How cooperation and collaboration may be “gamed”…

In a recent discussion with Venessa Miemis, Venessa asked me whether I thought cooperation can be “gamed” or not.  While it could be true that it is tough to game a mutual rating system (example: ebay rating system), there are known examples of ebay ratings being “gamed” by way of groups of people pretending to give one another good ratings.

Beyond mutual rating systems, there are a number of other ways cooperation and collaboration may be “gamed”:


Of course, Douglas Rushkoff’s classic book by the same name (D Rushkoff – London: Little, Brown & Company, 2000) gives scores of examples about how human nature and it’s propensity to want to give, help, cooperate and collaborate are used to get people to the bidding of others.  Cooperation is “gamed” in some ways by pushing people to commit to relationships where most of the value flows away from them and towards you (perhaps with vague promises, or combined with other cooperation gaming techniques). Then, you can “freeride”  on their contributions once you’ve  locked them into committing.  In P2P networks, I contend this coercive attitude is actually increasing as more people gravitate towards sharing ecologies, gifiting cultures, and commons-based approaches.

Propoganda is also used in this way (on mass scales, and on person to person scales). highlights many of the classic techniques employed in groups of all scales. The core point of employment of propaganda techniques is to convince others to come to a pre-fabricated conclusion. Appealing to emotion over reason, using convoluted logic, creating a “band wagon” effect.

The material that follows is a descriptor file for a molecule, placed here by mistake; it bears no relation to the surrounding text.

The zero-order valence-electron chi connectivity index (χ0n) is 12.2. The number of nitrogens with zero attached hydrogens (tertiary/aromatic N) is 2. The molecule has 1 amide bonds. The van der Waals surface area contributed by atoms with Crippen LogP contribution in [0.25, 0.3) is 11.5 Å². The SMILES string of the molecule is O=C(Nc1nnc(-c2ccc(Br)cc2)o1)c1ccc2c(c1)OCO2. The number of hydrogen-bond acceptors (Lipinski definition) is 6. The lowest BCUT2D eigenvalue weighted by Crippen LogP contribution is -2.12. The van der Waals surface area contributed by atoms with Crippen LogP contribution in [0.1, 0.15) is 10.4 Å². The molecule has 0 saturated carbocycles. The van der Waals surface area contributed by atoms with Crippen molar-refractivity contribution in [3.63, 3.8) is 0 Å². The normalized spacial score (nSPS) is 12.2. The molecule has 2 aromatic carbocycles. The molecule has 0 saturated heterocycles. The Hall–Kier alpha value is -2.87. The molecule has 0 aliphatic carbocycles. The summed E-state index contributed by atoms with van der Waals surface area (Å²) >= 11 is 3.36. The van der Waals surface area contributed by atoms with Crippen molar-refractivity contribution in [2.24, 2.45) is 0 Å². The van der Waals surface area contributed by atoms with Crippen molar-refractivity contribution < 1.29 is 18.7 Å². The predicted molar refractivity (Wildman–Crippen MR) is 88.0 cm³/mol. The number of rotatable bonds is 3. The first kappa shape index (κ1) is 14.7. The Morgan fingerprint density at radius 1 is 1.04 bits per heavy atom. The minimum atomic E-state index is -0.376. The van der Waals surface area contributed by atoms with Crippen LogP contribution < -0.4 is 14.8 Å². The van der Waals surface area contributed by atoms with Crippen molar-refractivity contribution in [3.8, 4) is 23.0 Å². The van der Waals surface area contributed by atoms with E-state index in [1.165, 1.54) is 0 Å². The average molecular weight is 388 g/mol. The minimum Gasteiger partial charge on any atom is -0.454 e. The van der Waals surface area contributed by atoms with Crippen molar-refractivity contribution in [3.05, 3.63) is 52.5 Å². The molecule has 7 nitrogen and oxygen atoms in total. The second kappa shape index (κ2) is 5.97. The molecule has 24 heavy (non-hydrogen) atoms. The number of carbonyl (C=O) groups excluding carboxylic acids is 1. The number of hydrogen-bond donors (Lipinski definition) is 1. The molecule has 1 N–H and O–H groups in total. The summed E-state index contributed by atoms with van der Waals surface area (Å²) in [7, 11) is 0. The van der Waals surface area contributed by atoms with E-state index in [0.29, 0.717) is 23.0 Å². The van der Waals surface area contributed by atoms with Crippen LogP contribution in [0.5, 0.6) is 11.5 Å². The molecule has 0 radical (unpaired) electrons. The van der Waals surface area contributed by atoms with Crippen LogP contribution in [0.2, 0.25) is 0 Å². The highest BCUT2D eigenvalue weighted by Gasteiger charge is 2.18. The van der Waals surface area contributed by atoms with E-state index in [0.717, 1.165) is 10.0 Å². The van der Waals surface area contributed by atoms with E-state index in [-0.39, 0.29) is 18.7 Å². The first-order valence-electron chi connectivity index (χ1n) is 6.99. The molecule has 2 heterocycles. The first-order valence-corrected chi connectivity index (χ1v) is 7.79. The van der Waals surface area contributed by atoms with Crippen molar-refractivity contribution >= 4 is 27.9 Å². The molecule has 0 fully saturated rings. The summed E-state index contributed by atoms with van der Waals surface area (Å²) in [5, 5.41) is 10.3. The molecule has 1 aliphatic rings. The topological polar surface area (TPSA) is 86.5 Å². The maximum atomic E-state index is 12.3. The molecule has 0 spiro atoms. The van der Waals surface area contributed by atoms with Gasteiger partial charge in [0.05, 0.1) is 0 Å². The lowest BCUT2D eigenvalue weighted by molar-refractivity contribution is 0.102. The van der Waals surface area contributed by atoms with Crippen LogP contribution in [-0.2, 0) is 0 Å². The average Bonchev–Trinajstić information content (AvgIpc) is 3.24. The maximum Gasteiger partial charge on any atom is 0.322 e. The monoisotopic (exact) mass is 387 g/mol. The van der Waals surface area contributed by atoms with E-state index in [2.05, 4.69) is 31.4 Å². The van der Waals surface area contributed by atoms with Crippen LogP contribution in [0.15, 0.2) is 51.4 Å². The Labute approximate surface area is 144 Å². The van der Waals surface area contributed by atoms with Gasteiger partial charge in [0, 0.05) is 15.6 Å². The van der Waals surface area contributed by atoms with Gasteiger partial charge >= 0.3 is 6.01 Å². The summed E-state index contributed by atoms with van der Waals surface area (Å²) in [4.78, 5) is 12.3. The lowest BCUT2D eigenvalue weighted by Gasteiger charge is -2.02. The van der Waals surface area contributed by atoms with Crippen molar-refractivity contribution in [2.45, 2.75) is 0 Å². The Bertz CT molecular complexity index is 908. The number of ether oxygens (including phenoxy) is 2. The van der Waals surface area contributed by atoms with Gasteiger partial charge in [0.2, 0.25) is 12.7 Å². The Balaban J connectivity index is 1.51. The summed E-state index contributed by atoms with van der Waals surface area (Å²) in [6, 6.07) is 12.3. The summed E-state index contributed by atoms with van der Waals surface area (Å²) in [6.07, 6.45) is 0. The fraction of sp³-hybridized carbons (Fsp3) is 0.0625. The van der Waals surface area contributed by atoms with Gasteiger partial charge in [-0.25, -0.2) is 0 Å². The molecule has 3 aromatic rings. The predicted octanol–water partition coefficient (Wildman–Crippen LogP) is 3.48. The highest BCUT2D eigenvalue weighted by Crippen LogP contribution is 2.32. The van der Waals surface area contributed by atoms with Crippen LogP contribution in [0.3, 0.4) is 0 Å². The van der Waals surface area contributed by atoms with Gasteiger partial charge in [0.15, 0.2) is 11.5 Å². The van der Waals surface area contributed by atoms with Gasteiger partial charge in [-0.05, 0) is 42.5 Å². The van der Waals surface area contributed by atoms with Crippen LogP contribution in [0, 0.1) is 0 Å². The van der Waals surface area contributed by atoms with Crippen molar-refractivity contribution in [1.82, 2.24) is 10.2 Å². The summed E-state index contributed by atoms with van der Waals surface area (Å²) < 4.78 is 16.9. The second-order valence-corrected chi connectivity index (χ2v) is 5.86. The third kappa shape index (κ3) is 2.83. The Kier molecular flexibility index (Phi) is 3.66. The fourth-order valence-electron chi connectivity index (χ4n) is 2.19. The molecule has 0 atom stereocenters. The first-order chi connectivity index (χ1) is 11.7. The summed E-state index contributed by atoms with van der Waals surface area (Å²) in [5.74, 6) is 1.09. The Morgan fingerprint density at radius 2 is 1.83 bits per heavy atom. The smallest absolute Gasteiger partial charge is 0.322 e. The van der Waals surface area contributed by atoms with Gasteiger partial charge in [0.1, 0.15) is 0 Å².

I wrote about this back in 2006 (incorrectly attributed to Paul Lamb in the smartmobs blog).  Also discussed on ZDNet and ZDNet “Koolaid guy saga”.  Very much along the lines of hoaxes that spread around the internet, the idea is to take advantage of people’s desire for being included (really another form of coercion), combined with people’s reaction to the novel, unique, and polarizing.  Muzafir Sherif had an early perspective on this with Sherif , et al work on “Assimilation and Contrast Effect” (Muzafer Sherif, Daniel Taub, and Carl I. Hovland, “Assimilation and contrast effects of anchoring stimuli on judgments.” Journal of Experimental Psychology, 1958, 55, 150-155.)  Giving people black and white arguments to take sides on will push them to one side or another. Access to a medium where they can relay their side-taking, and resonance with wanting cooperate with your “side” can see the message spread extremely fast and widely through networks. In this way, an “information cascade” is used to game people’s propensity to want to collaborate stigmergically, or cooperate with “like minded” people, or to get support for opposing non-“like minded” people